NHS policies fail to strike a balance between equity and efficiency

October 04, 2001

Equity versus efficiency: a dilemma for the NHS BMJ Volume 323, pp 762-3

The NHS is facing a dilemma between the goals of equity and efficiency. An editorial in this week's BMJ reports that there is no consensus on how to deal with policies that may cause conflict, often leading to inconsistent judgements in the development of health policies.

The authors cite several examples of inconsistency among current NHS policies. For instance, using economic incentives to general practitioners to maximise coverage of cervical cancer screening fails to address the issue of low participation by many women at high risk (particularly those in disadvantaged socioeconomic groups).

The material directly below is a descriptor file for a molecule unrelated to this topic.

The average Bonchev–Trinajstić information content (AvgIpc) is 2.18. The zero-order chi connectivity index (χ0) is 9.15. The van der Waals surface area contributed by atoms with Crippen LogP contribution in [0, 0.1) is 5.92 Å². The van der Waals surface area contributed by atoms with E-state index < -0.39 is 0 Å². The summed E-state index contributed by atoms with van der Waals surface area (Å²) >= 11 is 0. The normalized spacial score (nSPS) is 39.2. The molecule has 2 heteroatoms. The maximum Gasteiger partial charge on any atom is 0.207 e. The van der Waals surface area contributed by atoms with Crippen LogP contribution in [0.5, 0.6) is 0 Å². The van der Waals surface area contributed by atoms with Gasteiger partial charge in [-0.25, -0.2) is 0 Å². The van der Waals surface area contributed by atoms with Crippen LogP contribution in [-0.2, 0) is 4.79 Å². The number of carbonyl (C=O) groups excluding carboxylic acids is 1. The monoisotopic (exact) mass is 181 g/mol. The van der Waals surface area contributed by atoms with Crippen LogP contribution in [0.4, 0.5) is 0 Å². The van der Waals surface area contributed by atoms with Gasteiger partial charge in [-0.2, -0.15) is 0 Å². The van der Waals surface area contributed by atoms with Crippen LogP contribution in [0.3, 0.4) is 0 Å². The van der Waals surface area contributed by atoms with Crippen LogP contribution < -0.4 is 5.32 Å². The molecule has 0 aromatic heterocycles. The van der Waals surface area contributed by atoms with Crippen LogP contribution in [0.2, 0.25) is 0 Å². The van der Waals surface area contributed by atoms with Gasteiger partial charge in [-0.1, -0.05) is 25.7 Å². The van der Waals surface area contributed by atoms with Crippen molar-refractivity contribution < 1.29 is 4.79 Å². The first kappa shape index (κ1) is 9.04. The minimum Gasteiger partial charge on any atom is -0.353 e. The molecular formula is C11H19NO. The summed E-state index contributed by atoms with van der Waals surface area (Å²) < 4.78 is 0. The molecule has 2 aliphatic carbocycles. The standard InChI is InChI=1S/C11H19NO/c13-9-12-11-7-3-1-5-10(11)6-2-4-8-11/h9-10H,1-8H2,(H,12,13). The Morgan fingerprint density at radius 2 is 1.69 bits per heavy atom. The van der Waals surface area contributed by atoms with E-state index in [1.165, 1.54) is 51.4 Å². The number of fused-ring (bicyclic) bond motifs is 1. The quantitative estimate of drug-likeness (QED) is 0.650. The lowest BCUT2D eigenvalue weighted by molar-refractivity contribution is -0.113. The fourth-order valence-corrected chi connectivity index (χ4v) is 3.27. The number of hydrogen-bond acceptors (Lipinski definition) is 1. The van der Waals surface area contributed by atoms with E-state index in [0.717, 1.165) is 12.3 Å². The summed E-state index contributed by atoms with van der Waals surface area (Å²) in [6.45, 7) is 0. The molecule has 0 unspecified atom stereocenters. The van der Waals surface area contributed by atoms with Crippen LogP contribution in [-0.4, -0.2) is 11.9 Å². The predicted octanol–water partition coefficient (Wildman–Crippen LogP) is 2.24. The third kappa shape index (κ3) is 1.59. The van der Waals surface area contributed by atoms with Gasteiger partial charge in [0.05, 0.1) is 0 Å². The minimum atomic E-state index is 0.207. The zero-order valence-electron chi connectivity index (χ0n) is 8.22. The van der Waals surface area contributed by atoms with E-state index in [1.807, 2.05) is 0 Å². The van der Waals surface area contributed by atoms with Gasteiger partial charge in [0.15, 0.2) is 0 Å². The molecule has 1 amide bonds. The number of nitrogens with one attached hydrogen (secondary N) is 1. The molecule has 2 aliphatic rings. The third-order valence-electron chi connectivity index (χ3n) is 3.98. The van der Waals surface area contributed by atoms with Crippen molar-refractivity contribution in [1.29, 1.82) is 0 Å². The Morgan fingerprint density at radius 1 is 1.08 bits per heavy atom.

Likewise, the policy indicating when universal, rather than selective, screening for sickle cell disease in newborn babies should be used may reflect an aspiration to equal access for equal need, but at a very high cost. More examples of inconsistency can be found among current NHS policies, say the authors. But is it realistic to expect health policymakers to address the equity versus efficiency dilemma? Recent evidence, showing a complete neglect of the equity dimension in studies of healthcare economic evaluations, suggests that both researchers and policy makers share responsibility for the inconsistent pursuit of equity in the NHS, they conclude.


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